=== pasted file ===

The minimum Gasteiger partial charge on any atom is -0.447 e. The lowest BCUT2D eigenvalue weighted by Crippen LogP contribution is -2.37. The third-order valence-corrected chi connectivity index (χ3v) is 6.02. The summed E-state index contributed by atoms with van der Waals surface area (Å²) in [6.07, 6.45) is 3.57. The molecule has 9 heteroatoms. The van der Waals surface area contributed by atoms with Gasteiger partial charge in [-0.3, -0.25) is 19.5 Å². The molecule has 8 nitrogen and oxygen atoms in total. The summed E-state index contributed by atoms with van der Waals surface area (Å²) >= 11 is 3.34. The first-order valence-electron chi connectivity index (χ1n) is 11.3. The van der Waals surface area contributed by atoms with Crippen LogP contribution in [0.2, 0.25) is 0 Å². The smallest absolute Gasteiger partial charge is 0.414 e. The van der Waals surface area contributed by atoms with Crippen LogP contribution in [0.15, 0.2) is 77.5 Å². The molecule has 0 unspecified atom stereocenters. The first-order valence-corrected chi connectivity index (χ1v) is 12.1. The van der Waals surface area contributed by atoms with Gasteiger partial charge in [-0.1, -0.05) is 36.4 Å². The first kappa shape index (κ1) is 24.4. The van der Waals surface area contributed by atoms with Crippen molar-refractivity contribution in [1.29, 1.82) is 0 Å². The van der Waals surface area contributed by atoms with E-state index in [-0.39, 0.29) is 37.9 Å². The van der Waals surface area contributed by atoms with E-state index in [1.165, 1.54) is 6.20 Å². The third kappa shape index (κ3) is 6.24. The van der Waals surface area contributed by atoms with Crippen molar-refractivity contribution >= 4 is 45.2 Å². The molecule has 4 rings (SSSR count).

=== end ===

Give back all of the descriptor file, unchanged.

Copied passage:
The minimum Gasteiger partial charge on any atom is -0.447 e. The lowest BCUT2D eigenvalue weighted by Crippen LogP contribution is -2.37. The third-order valence-corrected chi connectivity index (χ3v) is 6.02. The summed E-state index contributed by atoms with van der Waals surface area (Å²) in [6.07, 6.45) is 3.57. The molecule has 9 heteroatoms. The van der Waals surface area contributed by atoms with Gasteiger partial charge in [-0.3, -0.25) is 19.5 Å². The molecule has 8 nitrogen and oxygen atoms in total. The summed E-state index contributed by atoms with van der Waals surface area (Å²) >= 11 is 3.34. The first-order valence-electron chi connectivity index (χ1n) is 11.3. The van der Waals surface area contributed by atoms with Crippen LogP contribution in [0.2, 0.25) is 0 Å². The smallest absolute Gasteiger partial charge is 0.414 e. The van der Waals surface area contributed by atoms with Crippen LogP contribution in [0.15, 0.2) is 77.5 Å². The molecule has 0 unspecified atom stereocenters. The first-order valence-corrected chi connectivity index (χ1v) is 12.1. The van der Waals surface area contributed by atoms with Gasteiger partial charge in [-0.1, -0.05) is 36.4 Å². The first kappa shape index (κ1) is 24.4. The van der Waals surface area contributed by atoms with Crippen molar-refractivity contribution in [1.29, 1.82) is 0 Å². The van der Waals surface area contributed by atoms with E-state index in [-0.39, 0.29) is 37.9 Å². The van der Waals surface area contributed by atoms with E-state index in [1.165, 1.54) is 6.20 Å². The third kappa shape index (κ3) is 6.24. The van der Waals surface area contributed by atoms with Crippen molar-refractivity contribution >= 4 is 45.2 Å². The molecule has 4 rings (SSSR count).